Teaching moments

Defense will learn lessons from win over Arizona

There were times in Wisconsin's 9-7 win Saturday when Arizona looked ready to paint the Badgers' vaunted defense as a house of cards. The Wildcats ran and passed the ball with a greater efficiency than Wisconsin's first two opponents. Arizona made big plays, taking advantage of blown assignments and missed tackles along the way.

When the game ended, however, the Wildcats had managed just one touchdown and 199 yards total offense. The Badgers made enough big plays of their own to win the game, dominating on third down and pressuring Arizona quarterback Kris Heavner assiduously.

On the other hand, the mistakes, however survivable, will not be taken lightly.

"Our guys are going to learn a lot from this," defensive coordinator Bret Bielema said. "The thing I'm excited about is our defensive guys were shown that they are not where they need to be to get everything done on every snap. And we'll make those corrections."

The most conspicuous error occurred on the first and only touchdown Wisconsin has given up all season. With less than a minute left in the first half, free safety Jim Leonhard stumbled as he turned to run with receiver Mike Jefferson. The slip up allowed Jefferson to gain separation, make the catch and carry Leonhard the last few yards into the end zone.

"I slipped a little bit but I just have to play it better. Period. Footing was great out there. I made a mistake. That's all that happened. If we don't win the game I don't feel too good right now," Leonhard said.

"We didn't care," defensive end Erasmus James said of giving up the first touchdown of the season. "We wanted to get back out there. It was a little mistake. Leonhard fell on that one. It shouldn't have happened, but it did. We responded and we came out with the ‘W'"

There were other trying moments, including:

  • Two plays after a 57-yard Ken DeBauche punt pushed Arizona back to its 14, tailback Mike Bell took a toss to the left and burst to the edge with ease, picking up 34 yards before Robert Brooks forced him out of bounds.

  • Early in the third quarter, linebacker Dontez Sanders misread a play and ran right past Wildcat reserve running back Gilbert Harris, who zipped through the vacated hole for a 14-yard gain.

  • Trailing 9-7 with less than four minutes to play Arizona quickly snapped off plays covering 11, 23, 7 and 14 yards.

On the second play of that sequence, Leonhard collided with Sanders, which kept Sanders from delivering a "cut" call to mike linebacker Reggie Cribbs. The cut call is a kind of in-play audible that allows the linebackers and secondary to communicate zone responsibilities.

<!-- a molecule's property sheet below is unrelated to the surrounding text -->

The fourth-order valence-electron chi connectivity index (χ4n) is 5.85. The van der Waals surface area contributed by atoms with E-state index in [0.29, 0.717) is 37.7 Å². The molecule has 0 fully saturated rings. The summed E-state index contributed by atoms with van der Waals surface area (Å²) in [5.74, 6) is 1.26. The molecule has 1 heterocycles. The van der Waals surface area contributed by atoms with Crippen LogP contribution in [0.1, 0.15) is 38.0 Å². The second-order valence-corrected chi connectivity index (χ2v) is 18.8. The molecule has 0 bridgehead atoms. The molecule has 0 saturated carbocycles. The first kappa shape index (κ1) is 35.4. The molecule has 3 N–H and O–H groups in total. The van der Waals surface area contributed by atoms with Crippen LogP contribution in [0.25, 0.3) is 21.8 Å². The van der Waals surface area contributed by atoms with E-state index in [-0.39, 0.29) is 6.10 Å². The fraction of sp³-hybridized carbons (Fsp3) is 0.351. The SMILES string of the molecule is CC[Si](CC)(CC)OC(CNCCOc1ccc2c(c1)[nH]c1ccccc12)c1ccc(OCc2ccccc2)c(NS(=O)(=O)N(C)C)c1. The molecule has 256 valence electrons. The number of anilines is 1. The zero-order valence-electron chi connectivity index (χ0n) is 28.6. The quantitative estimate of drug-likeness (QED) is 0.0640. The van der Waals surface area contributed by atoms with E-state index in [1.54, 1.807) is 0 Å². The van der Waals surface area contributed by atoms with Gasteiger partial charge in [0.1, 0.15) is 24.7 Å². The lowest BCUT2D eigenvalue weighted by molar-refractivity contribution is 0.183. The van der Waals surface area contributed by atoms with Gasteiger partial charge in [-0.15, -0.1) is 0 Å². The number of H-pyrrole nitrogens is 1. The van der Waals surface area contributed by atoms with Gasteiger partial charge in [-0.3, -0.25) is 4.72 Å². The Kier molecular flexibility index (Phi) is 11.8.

"I got bumped in the back by Jim so I couldn't make the cut call to Cribbs," Sanders said. "So Cribbs had let 87 [tight end Steve Fleming] go as if I was going to be there."

Harris gashed the Badgers on the next two plays.

"We were very soft one time up the middle," head coach Barry Alvarez said, referring to Harris' 14-yard run.

With first down at the Wisconsin 25, though, the Wildcats went backward. A false start penalty was followed by three more Harris runs that totaled zero yards and Nick Folk's potential game-winning 47-yard field goal attempt hooked just left of the upright.

"We had to man up on that one," James said. "We had to all get together, get focused, stay on the same page."

Straying from the page nearly cost Wisconsin.

"There were two significant mishaps on that last drive," Bielema said. "They were getting into the flow of things. I think our kids responded.

"Those two plays right there to me are way beyond anything that can teach you in those first two ball games that are going to help us win games in the future."

Aside from a few long completions from Central Florida quarterback Steven Moffett, particularly on third down plays, the Badgers' defense had seemed indestructible prior to Saturday, when a few leaks appeared.

Heavner finished 9-for-15 passing for 103 yards and the touchdown, recording the highest passer rating of any opposing quarterback this season.

Wisconsin held Central Florida tailback Alex Haynes to 56 yards on 21 carries and UNLV's Dominic Dorsey to 57 yards on 14 attempts. Arizona's Harris, though, picked up 56 on his first eight carries, finishing with 56 on 11 attempts. Bell ran for 48 yards on his first five carries, but lost five on his next four. Still, the Wildcats top three tailbacks combined for 124 yards on 27 carries.

Said Bielema: "As much as we preach it every day, as much as we're on them day in and day out about how much they need to improve and show themselves, you guys writing nice things about them and telling them that they are good... I know what's there. Those Arizona coaches know what's there. I know the Penn State coaches look at the film... this will be able to hugely help us."

It is telling that allowing just 12 first downs and 199 yards total offense is viewed as a wake-up call. The Badgers are third in the nation in scoring defense (5.33 points per game), fourth in total defense (201 yards allowed per game), No. 13 in rushing defense (73.7) and No. 7 in pass defense (127.3). Among teams that have played three games this season Wisconsin leads the nation in scoring and total defense.

"What you try to do is strive for perfection," Alvarez said. "You never can reach it in football. Regardless of how good a game looks or whatever, you always find things wrong. It's impossible but that's what you strive for and I think that's what Bret is trying to get across to his guys. We certainly can't be satisfied."

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